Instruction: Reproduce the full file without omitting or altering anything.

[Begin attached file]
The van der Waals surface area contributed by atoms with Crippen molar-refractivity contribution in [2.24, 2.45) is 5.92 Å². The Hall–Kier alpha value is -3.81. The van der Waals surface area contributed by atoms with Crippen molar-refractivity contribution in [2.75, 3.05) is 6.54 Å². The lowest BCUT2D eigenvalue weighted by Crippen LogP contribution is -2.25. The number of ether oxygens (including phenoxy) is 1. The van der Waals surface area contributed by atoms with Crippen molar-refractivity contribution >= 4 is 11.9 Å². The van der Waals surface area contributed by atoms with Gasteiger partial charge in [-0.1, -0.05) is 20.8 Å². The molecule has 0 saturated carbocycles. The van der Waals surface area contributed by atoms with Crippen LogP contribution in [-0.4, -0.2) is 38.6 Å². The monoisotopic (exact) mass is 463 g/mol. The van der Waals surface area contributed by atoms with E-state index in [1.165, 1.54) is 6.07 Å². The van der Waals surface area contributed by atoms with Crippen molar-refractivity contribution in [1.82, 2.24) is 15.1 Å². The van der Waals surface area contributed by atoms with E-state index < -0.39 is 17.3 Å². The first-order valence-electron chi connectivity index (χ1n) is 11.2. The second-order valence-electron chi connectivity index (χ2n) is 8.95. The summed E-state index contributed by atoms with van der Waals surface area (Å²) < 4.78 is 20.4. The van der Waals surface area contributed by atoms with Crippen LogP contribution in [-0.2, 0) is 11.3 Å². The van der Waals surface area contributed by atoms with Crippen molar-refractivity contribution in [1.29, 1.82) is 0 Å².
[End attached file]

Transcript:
The van der Waals surface area contributed by atoms with Crippen molar-refractivity contribution in [2.24, 2.45) is 5.92 Å². The Hall–Kier alpha value is -3.81. The van der Waals surface area contributed by atoms with Crippen molar-refractivity contribution in [2.75, 3.05) is 6.54 Å². The lowest BCUT2D eigenvalue weighted by Crippen LogP contribution is -2.25. The number of ether oxygens (including phenoxy) is 1. The van der Waals surface area contributed by atoms with Crippen molar-refractivity contribution >= 4 is 11.9 Å². The van der Waals surface area contributed by atoms with Gasteiger partial charge in [-0.1, -0.05) is 20.8 Å². The molecule has 0 saturated carbocycles. The van der Waals surface area contributed by atoms with Crippen LogP contribution in [-0.4, -0.2) is 38.6 Å². The monoisotopic (exact) mass is 463 g/mol. The van der Waals surface area contributed by atoms with E-state index in [1.165, 1.54) is 6.07 Å². The van der Waals surface area contributed by atoms with Crippen molar-refractivity contribution in [1.82, 2.24) is 15.1 Å². The van der Waals surface area contributed by atoms with E-state index < -0.39 is 17.3 Å². The first-order valence-electron chi connectivity index (χ1n) is 11.2. The second-order valence-electron chi connectivity index (χ2n) is 8.95. The summed E-state index contributed by atoms with van der Waals surface area (Å²) < 4.78 is 20.4. The van der Waals surface area contributed by atoms with Crippen LogP contribution in [-0.2, 0) is 11.3 Å². The van der Waals surface area contributed by atoms with Crippen molar-refractivity contribution in [1.29, 1.82) is 0 Å².